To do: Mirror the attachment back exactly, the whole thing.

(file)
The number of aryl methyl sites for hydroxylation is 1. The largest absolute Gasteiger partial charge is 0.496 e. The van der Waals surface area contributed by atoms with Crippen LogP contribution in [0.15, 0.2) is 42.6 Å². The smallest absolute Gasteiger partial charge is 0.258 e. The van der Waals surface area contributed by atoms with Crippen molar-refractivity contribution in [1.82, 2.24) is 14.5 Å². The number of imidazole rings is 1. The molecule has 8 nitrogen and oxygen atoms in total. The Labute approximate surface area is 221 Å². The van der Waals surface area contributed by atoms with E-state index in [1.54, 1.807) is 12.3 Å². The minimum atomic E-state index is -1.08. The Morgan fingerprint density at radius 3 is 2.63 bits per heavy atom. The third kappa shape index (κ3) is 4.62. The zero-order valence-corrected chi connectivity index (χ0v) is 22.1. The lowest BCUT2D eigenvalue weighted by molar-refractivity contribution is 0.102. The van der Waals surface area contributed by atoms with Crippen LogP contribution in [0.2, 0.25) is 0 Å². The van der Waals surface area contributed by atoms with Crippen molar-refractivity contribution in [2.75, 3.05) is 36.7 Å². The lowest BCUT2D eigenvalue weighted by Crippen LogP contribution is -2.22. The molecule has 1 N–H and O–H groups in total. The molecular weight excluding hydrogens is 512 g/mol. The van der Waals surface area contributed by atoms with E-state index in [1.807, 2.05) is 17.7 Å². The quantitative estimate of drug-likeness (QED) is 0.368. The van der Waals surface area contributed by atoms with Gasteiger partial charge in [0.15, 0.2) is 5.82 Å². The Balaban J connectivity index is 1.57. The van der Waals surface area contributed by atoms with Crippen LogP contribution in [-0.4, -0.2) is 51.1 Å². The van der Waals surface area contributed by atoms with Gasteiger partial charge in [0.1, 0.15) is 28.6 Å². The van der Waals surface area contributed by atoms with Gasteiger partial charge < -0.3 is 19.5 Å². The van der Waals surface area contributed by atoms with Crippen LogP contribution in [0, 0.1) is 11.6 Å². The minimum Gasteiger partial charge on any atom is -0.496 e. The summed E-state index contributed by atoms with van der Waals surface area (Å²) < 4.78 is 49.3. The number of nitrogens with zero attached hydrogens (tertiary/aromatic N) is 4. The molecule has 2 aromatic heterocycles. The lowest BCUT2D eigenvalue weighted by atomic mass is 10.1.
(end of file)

The number of aryl methyl sites for hydroxylation is 1. The largest absolute Gasteiger partial charge is 0.496 e. The van der Waals surface area contributed by atoms with Crippen LogP contribution in [0.15, 0.2) is 42.6 Å². The smallest absolute Gasteiger partial charge is 0.258 e. The van der Waals surface area contributed by atoms with Crippen molar-refractivity contribution in [1.82, 2.24) is 14.5 Å². The number of imidazole rings is 1. The molecule has 8 nitrogen and oxygen atoms in total. The Labute approximate surface area is 221 Å². The van der Waals surface area contributed by atoms with E-state index in [1.54, 1.807) is 12.3 Å². The minimum atomic E-state index is -1.08. The Morgan fingerprint density at radius 3 is 2.63 bits per heavy atom. The third kappa shape index (κ3) is 4.62. The zero-order valence-corrected chi connectivity index (χ0v) is 22.1. The lowest BCUT2D eigenvalue weighted by molar-refractivity contribution is 0.102. The van der Waals surface area contributed by atoms with Crippen LogP contribution in [0.2, 0.25) is 0 Å². The van der Waals surface area contributed by atoms with Crippen molar-refractivity contribution in [2.75, 3.05) is 36.7 Å². The lowest BCUT2D eigenvalue weighted by Crippen LogP contribution is -2.22. The molecule has 1 N–H and O–H groups in total. The molecular weight excluding hydrogens is 512 g/mol. The van der Waals surface area contributed by atoms with E-state index in [1.807, 2.05) is 17.7 Å². The quantitative estimate of drug-likeness (QED) is 0.368. The van der Waals surface area contributed by atoms with Gasteiger partial charge in [0.15, 0.2) is 5.82 Å². The Balaban J connectivity index is 1.57. The van der Waals surface area contributed by atoms with Crippen LogP contribution in [-0.4, -0.2) is 51.1 Å². The van der Waals surface area contributed by atoms with Gasteiger partial charge in [0.1, 0.15) is 28.6 Å². The van der Waals surface area contributed by atoms with Gasteiger partial charge < -0.3 is 19.5 Å². The van der Waals surface area contributed by atoms with Crippen LogP contribution in [0, 0.1) is 11.6 Å². The minimum Gasteiger partial charge on any atom is -0.496 e. The summed E-state index contributed by atoms with van der Waals surface area (Å²) < 4.78 is 49.3. The number of nitrogens with zero attached hydrogens (tertiary/aromatic N) is 4. The molecule has 2 aromatic heterocycles. The lowest BCUT2D eigenvalue weighted by atomic mass is 10.1.